as much time in each individual classroom, and that mask protocols are enforced. Last year, Andrew Kao (‘28) did not get to have a normal admissions process when applying to Bishop’s, so he got to experience the virtual tour instead. “The virtual tour was good. It gave me a good idea of [Bishop’s],” he said when asked how he felt about the alternative to the in-person tours. In regards to this year’s in-person tours, Alina said “the tours are going to be more student-led and student-driven.” She feels that the admissions team now, compared to previous years, allows the students to more freely present Bishops’ ideals in a thoughtful and proper way to potential applicants. “There’s more trust in us as Head Ambassadors.” In addition to the changes made in student-led tours, admissions events are

slowly getting back to normal. “I’ve been on panels for admissions, [but] recently that’s been over Zoom,” Alina said, while reflecting on past events. Panels are ways for applicants and their families to ask open questions to students who attend Bishop’s. These can be in a large group setting like the open house or a smaller group through parent coffees. But this year, instead of all events being online, there will be a mix of Zoom and in-person events. “I had many questions about the sports [at Bishop’s] and [balancing it] with good academics,” Andrew said. These questions were answered by faculty and through informational interviews, like a one-on-one session with an admissions officer. On-campus events, like the open house (which is taking place in December), will be held outside and, of course, all COVID-19 rules apply. The open house is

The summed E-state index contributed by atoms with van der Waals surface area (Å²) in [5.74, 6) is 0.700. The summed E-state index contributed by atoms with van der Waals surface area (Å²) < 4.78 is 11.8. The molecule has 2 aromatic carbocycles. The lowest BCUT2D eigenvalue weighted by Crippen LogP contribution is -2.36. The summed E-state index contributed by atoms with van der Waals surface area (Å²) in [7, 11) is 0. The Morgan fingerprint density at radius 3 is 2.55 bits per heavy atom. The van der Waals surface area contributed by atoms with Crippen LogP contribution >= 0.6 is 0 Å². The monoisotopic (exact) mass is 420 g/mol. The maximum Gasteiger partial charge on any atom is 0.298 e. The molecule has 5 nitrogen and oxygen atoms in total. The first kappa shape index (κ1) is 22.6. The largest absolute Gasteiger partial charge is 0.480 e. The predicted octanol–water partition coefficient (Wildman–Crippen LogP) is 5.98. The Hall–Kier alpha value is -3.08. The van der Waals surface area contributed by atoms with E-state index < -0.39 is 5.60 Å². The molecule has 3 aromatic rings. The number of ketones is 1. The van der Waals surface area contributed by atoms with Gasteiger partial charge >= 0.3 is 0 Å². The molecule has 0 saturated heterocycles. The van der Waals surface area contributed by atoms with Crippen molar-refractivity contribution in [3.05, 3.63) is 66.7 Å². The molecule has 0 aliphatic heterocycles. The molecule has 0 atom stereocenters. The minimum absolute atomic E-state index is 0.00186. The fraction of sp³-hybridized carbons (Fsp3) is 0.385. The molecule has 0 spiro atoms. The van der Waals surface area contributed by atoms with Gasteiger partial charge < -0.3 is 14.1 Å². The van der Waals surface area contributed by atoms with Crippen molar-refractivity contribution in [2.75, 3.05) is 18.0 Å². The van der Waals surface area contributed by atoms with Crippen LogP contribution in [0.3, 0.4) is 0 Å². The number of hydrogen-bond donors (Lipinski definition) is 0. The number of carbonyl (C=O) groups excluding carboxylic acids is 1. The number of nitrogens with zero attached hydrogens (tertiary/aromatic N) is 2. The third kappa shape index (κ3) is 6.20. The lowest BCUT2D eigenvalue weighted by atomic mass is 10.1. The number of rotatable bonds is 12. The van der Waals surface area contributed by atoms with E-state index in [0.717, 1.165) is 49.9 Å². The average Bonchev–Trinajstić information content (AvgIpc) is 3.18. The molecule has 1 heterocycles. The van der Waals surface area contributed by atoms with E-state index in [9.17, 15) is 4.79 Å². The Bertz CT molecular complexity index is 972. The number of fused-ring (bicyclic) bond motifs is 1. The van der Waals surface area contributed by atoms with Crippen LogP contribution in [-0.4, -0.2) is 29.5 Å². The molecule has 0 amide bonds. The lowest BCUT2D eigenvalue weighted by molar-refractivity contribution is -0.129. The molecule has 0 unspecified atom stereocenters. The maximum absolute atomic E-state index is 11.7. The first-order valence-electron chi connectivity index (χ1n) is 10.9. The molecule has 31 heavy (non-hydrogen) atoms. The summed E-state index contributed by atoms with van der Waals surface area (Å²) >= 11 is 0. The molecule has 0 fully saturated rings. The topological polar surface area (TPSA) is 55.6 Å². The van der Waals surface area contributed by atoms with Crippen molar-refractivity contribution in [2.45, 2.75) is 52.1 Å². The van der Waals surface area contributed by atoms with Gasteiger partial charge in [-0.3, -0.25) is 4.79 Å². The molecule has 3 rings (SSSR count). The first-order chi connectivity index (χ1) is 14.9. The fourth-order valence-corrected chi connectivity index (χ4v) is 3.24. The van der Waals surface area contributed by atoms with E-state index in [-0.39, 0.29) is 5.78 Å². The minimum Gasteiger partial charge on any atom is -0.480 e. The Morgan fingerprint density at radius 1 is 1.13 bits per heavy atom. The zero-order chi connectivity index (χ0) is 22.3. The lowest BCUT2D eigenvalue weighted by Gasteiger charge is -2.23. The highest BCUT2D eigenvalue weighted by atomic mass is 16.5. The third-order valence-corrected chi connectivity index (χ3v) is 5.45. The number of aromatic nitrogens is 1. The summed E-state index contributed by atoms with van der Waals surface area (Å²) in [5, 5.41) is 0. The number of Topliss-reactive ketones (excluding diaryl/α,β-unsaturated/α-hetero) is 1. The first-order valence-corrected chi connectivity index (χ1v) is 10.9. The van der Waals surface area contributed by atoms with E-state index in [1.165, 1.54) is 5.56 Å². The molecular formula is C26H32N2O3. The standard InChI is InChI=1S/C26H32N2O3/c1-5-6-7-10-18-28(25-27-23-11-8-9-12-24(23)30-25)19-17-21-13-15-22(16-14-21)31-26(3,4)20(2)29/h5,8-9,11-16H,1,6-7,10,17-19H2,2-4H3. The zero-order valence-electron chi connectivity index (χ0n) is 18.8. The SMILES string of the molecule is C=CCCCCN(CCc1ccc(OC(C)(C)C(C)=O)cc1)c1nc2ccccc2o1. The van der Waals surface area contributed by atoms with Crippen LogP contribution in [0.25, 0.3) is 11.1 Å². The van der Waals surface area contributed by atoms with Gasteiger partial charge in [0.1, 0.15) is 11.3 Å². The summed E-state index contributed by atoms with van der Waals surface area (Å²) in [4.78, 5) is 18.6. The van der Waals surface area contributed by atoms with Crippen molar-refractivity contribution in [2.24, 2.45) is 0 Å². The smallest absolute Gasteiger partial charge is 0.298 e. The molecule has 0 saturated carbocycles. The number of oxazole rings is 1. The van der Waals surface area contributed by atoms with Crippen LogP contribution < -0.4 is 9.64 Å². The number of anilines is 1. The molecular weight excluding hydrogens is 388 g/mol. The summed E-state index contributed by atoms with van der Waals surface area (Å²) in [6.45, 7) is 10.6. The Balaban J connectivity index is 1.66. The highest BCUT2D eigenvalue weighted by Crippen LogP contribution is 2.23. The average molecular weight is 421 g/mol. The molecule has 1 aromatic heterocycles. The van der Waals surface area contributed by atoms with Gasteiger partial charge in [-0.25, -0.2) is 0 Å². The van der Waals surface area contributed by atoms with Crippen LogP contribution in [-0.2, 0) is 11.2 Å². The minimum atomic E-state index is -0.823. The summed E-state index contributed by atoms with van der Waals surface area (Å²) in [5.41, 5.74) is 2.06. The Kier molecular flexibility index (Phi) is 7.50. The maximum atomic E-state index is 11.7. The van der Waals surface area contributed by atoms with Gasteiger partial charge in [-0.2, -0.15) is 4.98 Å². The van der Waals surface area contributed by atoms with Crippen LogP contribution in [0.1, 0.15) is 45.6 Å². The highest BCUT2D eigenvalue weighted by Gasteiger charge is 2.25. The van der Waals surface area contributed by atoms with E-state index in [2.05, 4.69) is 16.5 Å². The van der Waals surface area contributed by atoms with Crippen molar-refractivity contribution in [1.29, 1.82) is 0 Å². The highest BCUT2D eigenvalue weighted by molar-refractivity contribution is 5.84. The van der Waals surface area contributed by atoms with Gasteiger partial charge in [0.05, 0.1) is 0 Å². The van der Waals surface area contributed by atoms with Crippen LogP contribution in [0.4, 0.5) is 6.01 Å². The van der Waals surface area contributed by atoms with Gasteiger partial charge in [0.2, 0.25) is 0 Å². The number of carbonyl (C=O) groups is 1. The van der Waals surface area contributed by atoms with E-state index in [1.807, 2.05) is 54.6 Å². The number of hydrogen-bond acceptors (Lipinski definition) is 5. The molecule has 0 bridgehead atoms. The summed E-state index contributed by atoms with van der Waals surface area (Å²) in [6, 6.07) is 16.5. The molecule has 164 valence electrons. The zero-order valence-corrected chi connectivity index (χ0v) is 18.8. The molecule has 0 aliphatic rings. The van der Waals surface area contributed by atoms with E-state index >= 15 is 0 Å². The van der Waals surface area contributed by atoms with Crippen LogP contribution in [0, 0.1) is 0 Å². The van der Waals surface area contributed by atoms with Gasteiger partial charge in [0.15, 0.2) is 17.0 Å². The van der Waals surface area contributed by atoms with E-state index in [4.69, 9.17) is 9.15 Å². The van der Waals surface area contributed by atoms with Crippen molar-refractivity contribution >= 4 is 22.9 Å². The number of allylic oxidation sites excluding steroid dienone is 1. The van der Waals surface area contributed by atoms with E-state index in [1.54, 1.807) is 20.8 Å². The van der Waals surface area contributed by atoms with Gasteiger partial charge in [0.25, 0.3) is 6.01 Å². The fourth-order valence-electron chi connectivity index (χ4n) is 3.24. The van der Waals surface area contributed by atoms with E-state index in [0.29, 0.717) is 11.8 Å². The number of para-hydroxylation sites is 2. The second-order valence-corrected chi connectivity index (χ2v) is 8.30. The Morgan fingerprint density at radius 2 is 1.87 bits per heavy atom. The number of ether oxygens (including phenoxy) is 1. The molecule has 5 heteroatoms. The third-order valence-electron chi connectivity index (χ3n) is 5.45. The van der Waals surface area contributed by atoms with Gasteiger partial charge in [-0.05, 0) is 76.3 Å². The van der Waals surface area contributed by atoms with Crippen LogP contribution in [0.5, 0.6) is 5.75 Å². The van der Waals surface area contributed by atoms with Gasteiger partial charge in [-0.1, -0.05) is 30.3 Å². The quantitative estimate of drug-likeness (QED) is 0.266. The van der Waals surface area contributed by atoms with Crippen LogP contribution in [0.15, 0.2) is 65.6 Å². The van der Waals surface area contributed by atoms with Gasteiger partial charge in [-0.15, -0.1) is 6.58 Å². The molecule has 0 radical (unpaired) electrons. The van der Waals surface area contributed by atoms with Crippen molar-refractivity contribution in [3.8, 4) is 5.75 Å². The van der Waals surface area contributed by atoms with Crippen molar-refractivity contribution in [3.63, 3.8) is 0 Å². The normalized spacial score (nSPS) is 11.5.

How admissions has adapted to COVID-19’s challenges

an admissions event that is open to everyone who is interested in applying. Through the open house, potential applicants can get a feel for the school through student panels and student-led tours of the campus. The admissions team plans to hold two in-person open houses in December and hope to hold more events online. In the future, Director of Admissions Ms. Vivien Mallick hopes that “all interested families will feel warmly welcomed to our campus” and that “the application process itself is not too much of a burden” and that members of the Bishop’s community show that warmth through their actions.